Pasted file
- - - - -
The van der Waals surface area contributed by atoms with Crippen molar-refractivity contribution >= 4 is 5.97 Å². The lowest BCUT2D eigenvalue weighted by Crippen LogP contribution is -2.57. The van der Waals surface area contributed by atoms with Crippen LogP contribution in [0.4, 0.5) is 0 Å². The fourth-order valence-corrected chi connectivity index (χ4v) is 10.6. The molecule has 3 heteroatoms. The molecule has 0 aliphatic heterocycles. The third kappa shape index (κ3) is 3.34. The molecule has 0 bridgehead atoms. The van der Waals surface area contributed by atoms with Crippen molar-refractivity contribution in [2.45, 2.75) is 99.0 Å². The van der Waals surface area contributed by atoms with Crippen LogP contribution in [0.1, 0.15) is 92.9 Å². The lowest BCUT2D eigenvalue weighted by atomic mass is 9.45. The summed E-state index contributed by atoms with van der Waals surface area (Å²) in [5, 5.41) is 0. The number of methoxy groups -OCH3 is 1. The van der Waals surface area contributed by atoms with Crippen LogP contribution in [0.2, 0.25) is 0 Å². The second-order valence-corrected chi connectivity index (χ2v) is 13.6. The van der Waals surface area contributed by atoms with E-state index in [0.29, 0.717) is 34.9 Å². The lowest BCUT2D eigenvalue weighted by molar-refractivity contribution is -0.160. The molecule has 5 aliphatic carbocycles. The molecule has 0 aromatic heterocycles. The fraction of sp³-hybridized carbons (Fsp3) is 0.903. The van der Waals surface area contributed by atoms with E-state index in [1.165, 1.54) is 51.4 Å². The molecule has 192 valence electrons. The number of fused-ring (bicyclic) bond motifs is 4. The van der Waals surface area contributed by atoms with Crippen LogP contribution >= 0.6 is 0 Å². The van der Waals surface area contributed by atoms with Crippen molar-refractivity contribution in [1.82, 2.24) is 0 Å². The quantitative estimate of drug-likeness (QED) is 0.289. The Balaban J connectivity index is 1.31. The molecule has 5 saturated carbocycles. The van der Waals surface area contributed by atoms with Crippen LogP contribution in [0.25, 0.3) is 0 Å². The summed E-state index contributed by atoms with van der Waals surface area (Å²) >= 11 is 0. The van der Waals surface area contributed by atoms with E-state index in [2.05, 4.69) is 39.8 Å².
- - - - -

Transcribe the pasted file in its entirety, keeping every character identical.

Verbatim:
The van der Waals surface area contributed by atoms with Crippen molar-refractivity contribution >= 4 is 5.97 Å². The lowest BCUT2D eigenvalue weighted by Crippen LogP contribution is -2.57. The van der Waals surface area contributed by atoms with Crippen LogP contribution in [0.4, 0.5) is 0 Å². The fourth-order valence-corrected chi connectivity index (χ4v) is 10.6. The molecule has 3 heteroatoms. The molecule has 0 aliphatic heterocycles. The third kappa shape index (κ3) is 3.34. The molecule has 0 bridgehead atoms. The van der Waals surface area contributed by atoms with Crippen molar-refractivity contribution in [2.45, 2.75) is 99.0 Å². The van der Waals surface area contributed by atoms with Crippen LogP contribution in [0.1, 0.15) is 92.9 Å². The lowest BCUT2D eigenvalue weighted by atomic mass is 9.45. The summed E-state index contributed by atoms with van der Waals surface area (Å²) in [5, 5.41) is 0. The number of methoxy groups -OCH3 is 1. The van der Waals surface area contributed by atoms with Crippen LogP contribution in [0.2, 0.25) is 0 Å². The second-order valence-corrected chi connectivity index (χ2v) is 13.6. The van der Waals surface area contributed by atoms with E-state index in [0.29, 0.717) is 34.9 Å². The lowest BCUT2D eigenvalue weighted by molar-refractivity contribution is -0.160. The molecule has 5 aliphatic carbocycles. The molecule has 0 aromatic heterocycles. The fraction of sp³-hybridized carbons (Fsp3) is 0.903. The van der Waals surface area contributed by atoms with E-state index in [1.165, 1.54) is 51.4 Å². The molecule has 192 valence electrons. The number of fused-ring (bicyclic) bond motifs is 4. The van der Waals surface area contributed by atoms with Crippen LogP contribution >= 0.6 is 0 Å². The van der Waals surface area contributed by atoms with Crippen molar-refractivity contribution in [1.82, 2.24) is 0 Å². The quantitative estimate of drug-likeness (QED) is 0.289. The Balaban J connectivity index is 1.31. The molecule has 5 saturated carbocycles. The van der Waals surface area contributed by atoms with Crippen LogP contribution in [0.25, 0.3) is 0 Å². The summed E-state index contributed by atoms with van der Waals surface area (Å²) >= 11 is 0. The van der Waals surface area contributed by atoms with E-state index in [2.05, 4.69) is 39.8 Å².